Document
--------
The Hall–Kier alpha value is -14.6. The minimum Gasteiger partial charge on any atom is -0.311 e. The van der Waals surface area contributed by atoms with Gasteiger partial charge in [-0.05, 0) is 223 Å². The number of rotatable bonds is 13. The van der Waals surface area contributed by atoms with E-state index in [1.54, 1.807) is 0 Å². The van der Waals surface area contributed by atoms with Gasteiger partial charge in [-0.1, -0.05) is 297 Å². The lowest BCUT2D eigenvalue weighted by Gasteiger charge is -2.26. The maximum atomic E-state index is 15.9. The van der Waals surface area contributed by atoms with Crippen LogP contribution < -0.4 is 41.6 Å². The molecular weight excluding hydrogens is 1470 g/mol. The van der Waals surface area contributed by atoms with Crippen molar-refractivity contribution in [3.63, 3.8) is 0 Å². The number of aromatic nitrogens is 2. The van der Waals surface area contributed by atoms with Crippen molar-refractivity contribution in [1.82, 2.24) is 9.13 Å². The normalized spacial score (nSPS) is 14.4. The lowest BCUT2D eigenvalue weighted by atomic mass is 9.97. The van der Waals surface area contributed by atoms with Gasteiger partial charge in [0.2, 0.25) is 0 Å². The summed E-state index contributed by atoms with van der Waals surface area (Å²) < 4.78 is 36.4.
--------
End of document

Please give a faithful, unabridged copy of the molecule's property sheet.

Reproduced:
The Hall–Kier alpha value is -14.6. The minimum Gasteiger partial charge on any atom is -0.311 e. The van der Waals surface area contributed by atoms with Gasteiger partial charge in [-0.05, 0) is 223 Å². The number of rotatable bonds is 13. The van der Waals surface area contributed by atoms with E-state index in [1.54, 1.807) is 0 Å². The van der Waals surface area contributed by atoms with Gasteiger partial charge in [-0.1, -0.05) is 297 Å². The lowest BCUT2D eigenvalue weighted by Gasteiger charge is -2.26. The maximum atomic E-state index is 15.9. The van der Waals surface area contributed by atoms with Crippen LogP contribution < -0.4 is 41.6 Å². The molecular weight excluding hydrogens is 1470 g/mol. The van der Waals surface area contributed by atoms with Crippen molar-refractivity contribution in [3.63, 3.8) is 0 Å². The number of aromatic nitrogens is 2. The van der Waals surface area contributed by atoms with Crippen molar-refractivity contribution in [1.82, 2.24) is 9.13 Å². The normalized spacial score (nSPS) is 14.4. The lowest BCUT2D eigenvalue weighted by atomic mass is 9.97. The van der Waals surface area contributed by atoms with Gasteiger partial charge in [0.2, 0.25) is 0 Å². The summed E-state index contributed by atoms with van der Waals surface area (Å²) < 4.78 is 36.4.